Whose Arm Rest Is It Anyway? Here’s Why the Middle Seat Passenger Gets Both

The one thing that can give you a better flight — more than anything else — is to have more personal space. An empty middle seat next to you improves your perception of everything else. And it turns out that you can even buy yourself an empty middle seat next to you on all of the large US airlines.

If you don’t do this, in today’s environment, you’re very likely to have someone seated next to you. Planes are just about as full as they’ve ever been in the U.S.

The worst position on the plane is the middle seat. I’ll give up legroom to avoid a middle seat. There are ideas for how to make the middle seat experience better but today it’s pretty bad.

Spirit Airlines once gave out bonus miles to customers in the middle seat, but I’m not whether more Spirit Airlines miles are a blessing or a curse.

Airlines charge extra for the ‘better’ coach seats. It would be nice if they gave you something extra when you’re stuck in one of the seats that’s worse than average — a free cocktail, free inflight internet, or a discount on your next trip. At a minimum airlines could make the unwritten rule that the coach passenger gets priority for two arm rests explicit.

In a traditional domestic coach configuration with 3 seats on either side of the aisle there are four arm rests. There’s not enough arm rests for each person to get more than one. The arm rests in the middle have to be allocated. But how?

  • A person of size gets arm rest priority because there’s simply not much they can do about it, no real physical alternative, that’s just the reality.

  • However in most cases the arm rests in the middle both go to the person in the middle seat. Both the passenger in the window and in the aisle get one arm rest. And the person in the middle gets first dibs on both.

  • If the passenger in the aisle and in the window got two, that would leave the person in the middle with none. The passenger with the worst position is the one in the middle seat. Both the aisle seat passenger and the window seat passenger have the advantage of no one else to one side of them, and potentially space to lean into.

  • There’s no logical ‘sharing principle’ where the person in the middle and person on either side split time with the arm rest. First, that is too complicated and would require individual negotiation. Second it would leave the person in the middle with no arm rest at all from time to time, while their neighbors each had one or two.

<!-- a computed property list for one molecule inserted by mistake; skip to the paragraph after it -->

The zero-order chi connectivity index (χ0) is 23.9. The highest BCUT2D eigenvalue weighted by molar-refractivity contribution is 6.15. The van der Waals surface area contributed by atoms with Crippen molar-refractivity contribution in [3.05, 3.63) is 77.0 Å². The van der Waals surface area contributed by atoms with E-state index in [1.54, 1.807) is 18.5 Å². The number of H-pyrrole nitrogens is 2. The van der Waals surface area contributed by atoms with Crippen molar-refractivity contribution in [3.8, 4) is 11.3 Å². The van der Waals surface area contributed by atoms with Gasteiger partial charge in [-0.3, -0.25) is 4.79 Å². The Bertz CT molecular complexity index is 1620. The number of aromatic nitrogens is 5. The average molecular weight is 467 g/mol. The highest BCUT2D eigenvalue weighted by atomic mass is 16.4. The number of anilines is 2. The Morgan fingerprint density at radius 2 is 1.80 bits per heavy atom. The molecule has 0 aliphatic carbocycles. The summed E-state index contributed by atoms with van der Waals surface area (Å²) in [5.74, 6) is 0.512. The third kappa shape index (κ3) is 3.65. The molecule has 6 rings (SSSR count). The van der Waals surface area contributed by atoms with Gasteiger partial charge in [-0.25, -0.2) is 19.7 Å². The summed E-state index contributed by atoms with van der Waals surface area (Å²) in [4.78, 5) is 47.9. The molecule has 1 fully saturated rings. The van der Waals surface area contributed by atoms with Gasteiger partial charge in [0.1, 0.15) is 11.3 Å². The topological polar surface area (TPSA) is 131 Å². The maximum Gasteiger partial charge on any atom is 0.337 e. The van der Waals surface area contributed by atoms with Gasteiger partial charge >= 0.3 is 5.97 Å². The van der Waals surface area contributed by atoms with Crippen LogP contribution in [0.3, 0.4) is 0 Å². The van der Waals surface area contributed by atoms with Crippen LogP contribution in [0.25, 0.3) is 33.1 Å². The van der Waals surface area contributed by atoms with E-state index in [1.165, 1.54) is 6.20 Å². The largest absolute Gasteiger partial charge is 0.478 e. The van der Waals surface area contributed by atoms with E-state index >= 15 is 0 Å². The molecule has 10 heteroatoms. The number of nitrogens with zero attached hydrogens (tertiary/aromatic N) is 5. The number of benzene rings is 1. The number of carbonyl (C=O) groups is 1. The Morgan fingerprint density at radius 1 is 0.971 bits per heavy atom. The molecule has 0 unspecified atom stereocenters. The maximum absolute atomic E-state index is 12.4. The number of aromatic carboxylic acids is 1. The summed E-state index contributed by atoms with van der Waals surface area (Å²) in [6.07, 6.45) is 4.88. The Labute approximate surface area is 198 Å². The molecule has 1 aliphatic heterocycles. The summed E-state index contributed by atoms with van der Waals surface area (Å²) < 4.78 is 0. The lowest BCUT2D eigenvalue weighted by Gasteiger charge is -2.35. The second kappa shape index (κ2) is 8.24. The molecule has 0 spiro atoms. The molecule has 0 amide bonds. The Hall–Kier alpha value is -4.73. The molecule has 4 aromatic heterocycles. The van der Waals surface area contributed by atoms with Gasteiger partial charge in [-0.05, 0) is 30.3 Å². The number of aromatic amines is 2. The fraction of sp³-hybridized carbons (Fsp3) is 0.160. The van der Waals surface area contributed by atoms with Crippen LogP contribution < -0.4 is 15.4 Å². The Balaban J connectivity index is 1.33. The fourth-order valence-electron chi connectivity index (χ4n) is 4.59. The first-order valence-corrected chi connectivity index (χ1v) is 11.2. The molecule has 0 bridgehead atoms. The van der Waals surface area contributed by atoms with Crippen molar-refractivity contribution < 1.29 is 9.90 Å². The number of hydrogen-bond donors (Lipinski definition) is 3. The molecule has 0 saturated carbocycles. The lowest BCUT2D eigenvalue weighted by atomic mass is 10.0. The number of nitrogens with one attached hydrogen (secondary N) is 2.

This isn’t a written rule, and it isn’t enforceable. We need to be courteous to fellow passengers, and this is the principle that gets us there.

About Gary Leff

Gary Leff is one of the foremost experts in the field of miles, points, and frequent business travel - a topic he has covered since 2002. Co-founder of frequent flyer community InsideFlyer.com, emcee of the Freddie Awards, and named one of the "World's Top Travel Experts" by Conde' Nast Traveler (2010-Present) Gary has been a guest on most major news media, profiled in several top print publications, and published broadly on the topic of consumer loyalty. More About Gary »

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Comments

  1. What about on the C-Series (now Airbus A220) where the middle seats are an inch wider than the others?

  2. I agree with ya. However often it starts with the armrest, and then halfway into their flight their elbows are 3 inches over the armrest….

  3. Yes! I’ve often wished airlines would make an announcement or publish a guideline of some sort to improve this issue. When seated in the aisle or window, I will concede the armrest to the middle person when one is present. I would appreciate the same when roles are reversed.

  4. When I first started flying for work 20 years ago this is one of the first rules my boss told me – always give your innermost armrest to the guy stuck in the middle. I’ve tried to stick to it since then.

    I also agree with “I’ll give up legroom to avoid a middle seat.” Complementary upgrade, my ass. I’m still unclear how Delta thinks a middle seat in Comfort+ is better than a coach aisle.